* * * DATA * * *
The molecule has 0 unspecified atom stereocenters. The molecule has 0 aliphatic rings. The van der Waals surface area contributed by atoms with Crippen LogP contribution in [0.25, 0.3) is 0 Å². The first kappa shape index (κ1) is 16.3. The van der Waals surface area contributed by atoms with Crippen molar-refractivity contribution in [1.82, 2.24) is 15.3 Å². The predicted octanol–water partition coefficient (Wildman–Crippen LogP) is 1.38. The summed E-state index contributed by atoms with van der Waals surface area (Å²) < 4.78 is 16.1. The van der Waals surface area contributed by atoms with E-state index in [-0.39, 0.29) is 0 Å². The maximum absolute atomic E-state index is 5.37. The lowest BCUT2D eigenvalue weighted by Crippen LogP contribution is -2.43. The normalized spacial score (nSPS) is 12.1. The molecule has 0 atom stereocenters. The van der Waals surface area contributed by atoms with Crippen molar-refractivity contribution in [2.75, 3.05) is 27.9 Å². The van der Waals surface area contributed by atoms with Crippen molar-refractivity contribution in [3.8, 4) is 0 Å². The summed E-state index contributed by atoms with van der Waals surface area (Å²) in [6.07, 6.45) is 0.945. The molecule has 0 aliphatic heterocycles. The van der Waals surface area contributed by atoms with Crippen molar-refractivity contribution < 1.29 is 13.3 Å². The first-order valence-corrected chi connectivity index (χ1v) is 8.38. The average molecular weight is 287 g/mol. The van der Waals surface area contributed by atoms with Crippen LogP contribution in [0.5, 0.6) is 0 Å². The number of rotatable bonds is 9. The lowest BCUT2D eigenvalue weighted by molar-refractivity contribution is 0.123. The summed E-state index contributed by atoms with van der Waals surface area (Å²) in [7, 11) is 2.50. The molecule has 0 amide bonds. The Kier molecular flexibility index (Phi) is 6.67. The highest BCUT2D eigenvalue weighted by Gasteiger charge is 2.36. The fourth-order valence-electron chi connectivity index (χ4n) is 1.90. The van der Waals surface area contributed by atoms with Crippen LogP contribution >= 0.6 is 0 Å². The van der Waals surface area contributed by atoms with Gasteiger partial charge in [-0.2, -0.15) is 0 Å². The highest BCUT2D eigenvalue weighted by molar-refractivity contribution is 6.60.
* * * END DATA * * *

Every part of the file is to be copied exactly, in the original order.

The molecule has 0 unspecified atom stereocenters. The molecule has 0 aliphatic rings. The van der Waals surface area contributed by atoms with Crippen LogP contribution in [0.25, 0.3) is 0 Å². The first kappa shape index (κ1) is 16.3. The van der Waals surface area contributed by atoms with Crippen molar-refractivity contribution in [1.82, 2.24) is 15.3 Å². The predicted octanol–water partition coefficient (Wildman–Crippen LogP) is 1.38. The summed E-state index contributed by atoms with van der Waals surface area (Å²) < 4.78 is 16.1. The van der Waals surface area contributed by atoms with E-state index in [-0.39, 0.29) is 0 Å². The maximum absolute atomic E-state index is 5.37. The lowest BCUT2D eigenvalue weighted by Crippen LogP contribution is -2.43. The normalized spacial score (nSPS) is 12.1. The molecule has 0 atom stereocenters. The van der Waals surface area contributed by atoms with Crippen molar-refractivity contribution in [2.75, 3.05) is 27.9 Å². The van der Waals surface area contributed by atoms with Crippen molar-refractivity contribution in [3.8, 4) is 0 Å². The summed E-state index contributed by atoms with van der Waals surface area (Å²) in [6.07, 6.45) is 0.945. The molecule has 0 aliphatic heterocycles. The van der Waals surface area contributed by atoms with Crippen molar-refractivity contribution < 1.29 is 13.3 Å². The first-order valence-corrected chi connectivity index (χ1v) is 8.38. The average molecular weight is 287 g/mol. The van der Waals surface area contributed by atoms with Crippen LogP contribution in [0.5, 0.6) is 0 Å². The number of rotatable bonds is 9. The lowest BCUT2D eigenvalue weighted by molar-refractivity contribution is 0.123. The summed E-state index contributed by atoms with van der Waals surface area (Å²) in [7, 11) is 2.50. The molecule has 0 amide bonds. The Kier molecular flexibility index (Phi) is 6.67. The highest BCUT2D eigenvalue weighted by Gasteiger charge is 2.36. The fourth-order valence-electron chi connectivity index (χ4n) is 1.90. The van der Waals surface area contributed by atoms with Crippen LogP contribution >= 0.6 is 0 Å². The van der Waals surface area contributed by atoms with Gasteiger partial charge in [-0.2, -0.15) is 0 Å². The highest BCUT2D eigenvalue weighted by molar-refractivity contribution is 6.60.